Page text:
European Neuroscience Institute ENI Gottingen

Göttingen, Germany

European Neuroscience Institute ENI Gottingen

Göttingen, Germany
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Brzozka M.M.,University of Gottingen | Fischer A.,European Neuroscience Institute ENI Gottingen | Falkai P.,University of Gottingen | Havemann-Reinecke U.,University of Gottingen
Behavioural Brain Research | Year: 2011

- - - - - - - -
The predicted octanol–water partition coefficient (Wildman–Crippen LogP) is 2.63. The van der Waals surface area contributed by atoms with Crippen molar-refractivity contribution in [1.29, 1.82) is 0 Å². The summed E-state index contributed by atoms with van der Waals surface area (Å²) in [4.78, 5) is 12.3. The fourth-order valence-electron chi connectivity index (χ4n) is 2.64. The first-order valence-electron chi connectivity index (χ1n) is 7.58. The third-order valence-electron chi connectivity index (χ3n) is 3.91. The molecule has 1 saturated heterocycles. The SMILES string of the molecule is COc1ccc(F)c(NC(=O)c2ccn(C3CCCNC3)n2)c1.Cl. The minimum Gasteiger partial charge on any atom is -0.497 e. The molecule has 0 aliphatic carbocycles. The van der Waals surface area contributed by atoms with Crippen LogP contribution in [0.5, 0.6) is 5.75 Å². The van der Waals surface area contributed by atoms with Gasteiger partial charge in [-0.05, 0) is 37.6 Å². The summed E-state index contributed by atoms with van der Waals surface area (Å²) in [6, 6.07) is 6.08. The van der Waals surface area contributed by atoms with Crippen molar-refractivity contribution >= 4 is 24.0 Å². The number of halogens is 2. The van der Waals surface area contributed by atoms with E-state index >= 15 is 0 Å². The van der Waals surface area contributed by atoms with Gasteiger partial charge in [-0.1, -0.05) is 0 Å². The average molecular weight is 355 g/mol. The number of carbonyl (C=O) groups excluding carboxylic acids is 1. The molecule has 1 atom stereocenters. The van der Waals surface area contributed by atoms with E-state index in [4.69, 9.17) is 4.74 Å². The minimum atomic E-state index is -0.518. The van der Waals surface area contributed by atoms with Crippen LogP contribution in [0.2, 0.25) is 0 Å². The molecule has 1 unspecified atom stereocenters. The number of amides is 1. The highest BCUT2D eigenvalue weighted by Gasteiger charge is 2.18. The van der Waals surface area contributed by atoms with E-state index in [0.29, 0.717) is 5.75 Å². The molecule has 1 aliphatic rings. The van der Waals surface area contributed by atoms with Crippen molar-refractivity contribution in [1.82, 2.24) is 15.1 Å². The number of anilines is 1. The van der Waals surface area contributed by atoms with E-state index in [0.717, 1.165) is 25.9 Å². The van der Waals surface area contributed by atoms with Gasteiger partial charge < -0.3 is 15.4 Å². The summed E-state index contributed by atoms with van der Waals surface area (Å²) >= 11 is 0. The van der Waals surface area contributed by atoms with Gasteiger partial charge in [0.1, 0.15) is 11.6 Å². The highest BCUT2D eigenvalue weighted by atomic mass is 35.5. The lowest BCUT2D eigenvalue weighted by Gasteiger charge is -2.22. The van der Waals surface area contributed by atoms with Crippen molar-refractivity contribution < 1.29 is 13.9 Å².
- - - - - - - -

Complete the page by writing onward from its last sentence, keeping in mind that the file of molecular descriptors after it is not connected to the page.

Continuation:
Cannabis, similar to psychosocial stress, is well known to exacerbate psychotic experiences and can precipitate psychotic episodes in vulnerable individuals. Cannabinoid receptors 1 (CB1) are widely expressed in the brain and are particularly important to mediate the effects of cannabis. Chronic cannabis use in patients and chronic cannabinoids treatment in animals is known to cause reduced prepulse inhibition (PPI). Similarly, chronic psychosocial stress in mice impairs PPI. In the present study, we investigated the synergistic effects of substances modulating the CB1-receptors and chronic psychosocial stress on PPI. For this purpose, adult C57Bl/6J mice were exposed to chronic psychosocial stress using the resident-intruder paradigm. The cannabinoid receptor agonist WIN55212.2 served as a surrogate marker for the effects of cannabis in the brain. After exposure to stress mice were acutely injected with WIN55212.2 (3. mg/kg) with or without pre-treatment with Rimonabant (3. mg/kg), a specific CB1-receptor antagonist, and subjected to behavioral testing. Stressed mice displayed a higher vulnerability to WIN55212.2 in the PPI test than control animals. The effects of WIN55212.2 on PPI were antagonized by Rimonabant suggesting an involvement of CB1-receptors in sensorimotor gating. Interestingly, WIN55212.2 increased PPI in psychosocially stressed mice although previous studies in rats showed the opposite effects. It may thus be possible, that depending on the doses of cannabinoids/CB1-receptor agonists applied and environmental conditions (psychosocial stress), opposite effects can be evoked in different experimental animals. Taken together, our data imply that CB1-receptors might play a crucial role in the synergistic effects of psychosocial stress and cannabinoids in brain. © 2010 Elsevier B.V.

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